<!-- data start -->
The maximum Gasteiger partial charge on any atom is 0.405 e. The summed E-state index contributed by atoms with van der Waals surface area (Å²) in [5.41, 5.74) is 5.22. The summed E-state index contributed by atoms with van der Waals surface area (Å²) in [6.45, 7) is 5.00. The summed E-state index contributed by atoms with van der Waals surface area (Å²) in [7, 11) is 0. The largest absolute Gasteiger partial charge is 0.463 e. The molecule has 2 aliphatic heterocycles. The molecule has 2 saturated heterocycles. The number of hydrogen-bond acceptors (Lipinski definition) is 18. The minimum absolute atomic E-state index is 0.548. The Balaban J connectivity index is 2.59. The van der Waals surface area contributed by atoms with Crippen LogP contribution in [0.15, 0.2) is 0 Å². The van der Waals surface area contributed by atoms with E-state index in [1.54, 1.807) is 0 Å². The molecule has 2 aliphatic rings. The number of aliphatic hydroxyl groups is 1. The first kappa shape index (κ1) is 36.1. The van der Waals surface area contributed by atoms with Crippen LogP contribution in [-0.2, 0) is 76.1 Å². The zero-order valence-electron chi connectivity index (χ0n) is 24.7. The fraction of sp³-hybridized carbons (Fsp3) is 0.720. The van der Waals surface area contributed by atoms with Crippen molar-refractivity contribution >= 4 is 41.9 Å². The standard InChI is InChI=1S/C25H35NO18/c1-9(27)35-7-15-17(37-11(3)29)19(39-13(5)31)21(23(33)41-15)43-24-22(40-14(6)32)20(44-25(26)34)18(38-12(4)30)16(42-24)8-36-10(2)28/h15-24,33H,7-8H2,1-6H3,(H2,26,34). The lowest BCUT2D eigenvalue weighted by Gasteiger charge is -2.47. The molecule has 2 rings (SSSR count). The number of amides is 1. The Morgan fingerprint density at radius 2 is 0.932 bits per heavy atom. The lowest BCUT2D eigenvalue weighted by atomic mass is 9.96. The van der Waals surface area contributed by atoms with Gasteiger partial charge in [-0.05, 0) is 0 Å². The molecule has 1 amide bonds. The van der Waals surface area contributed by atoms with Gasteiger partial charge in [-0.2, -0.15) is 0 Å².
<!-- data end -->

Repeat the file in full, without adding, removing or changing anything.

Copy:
The maximum Gasteiger partial charge on any atom is 0.405 e. The summed E-state index contributed by atoms with van der Waals surface area (Å²) in [5.41, 5.74) is 5.22. The summed E-state index contributed by atoms with van der Waals surface area (Å²) in [6.45, 7) is 5.00. The summed E-state index contributed by atoms with van der Waals surface area (Å²) in [7, 11) is 0. The largest absolute Gasteiger partial charge is 0.463 e. The molecule has 2 aliphatic heterocycles. The molecule has 2 saturated heterocycles. The number of hydrogen-bond acceptors (Lipinski definition) is 18. The minimum absolute atomic E-state index is 0.548. The Balaban J connectivity index is 2.59. The van der Waals surface area contributed by atoms with Crippen LogP contribution in [0.15, 0.2) is 0 Å². The van der Waals surface area contributed by atoms with E-state index in [1.54, 1.807) is 0 Å². The molecule has 2 aliphatic rings. The number of aliphatic hydroxyl groups is 1. The first kappa shape index (κ1) is 36.1. The van der Waals surface area contributed by atoms with Crippen LogP contribution in [-0.2, 0) is 76.1 Å². The zero-order valence-electron chi connectivity index (χ0n) is 24.7. The fraction of sp³-hybridized carbons (Fsp3) is 0.720. The van der Waals surface area contributed by atoms with Crippen molar-refractivity contribution >= 4 is 41.9 Å². The standard InChI is InChI=1S/C25H35NO18/c1-9(27)35-7-15-17(37-11(3)29)19(39-13(5)31)21(23(33)41-15)43-24-22(40-14(6)32)20(44-25(26)34)18(38-12(4)30)16(42-24)8-36-10(2)28/h15-24,33H,7-8H2,1-6H3,(H2,26,34). The lowest BCUT2D eigenvalue weighted by Gasteiger charge is -2.47. The molecule has 2 rings (SSSR count). The number of amides is 1. The Morgan fingerprint density at radius 2 is 0.932 bits per heavy atom. The lowest BCUT2D eigenvalue weighted by atomic mass is 9.96. The van der Waals surface area contributed by atoms with Gasteiger partial charge in [-0.05, 0) is 0 Å². The molecule has 1 amide bonds. The van der Waals surface area contributed by atoms with Gasteiger partial charge in [-0.2, -0.15) is 0 Å².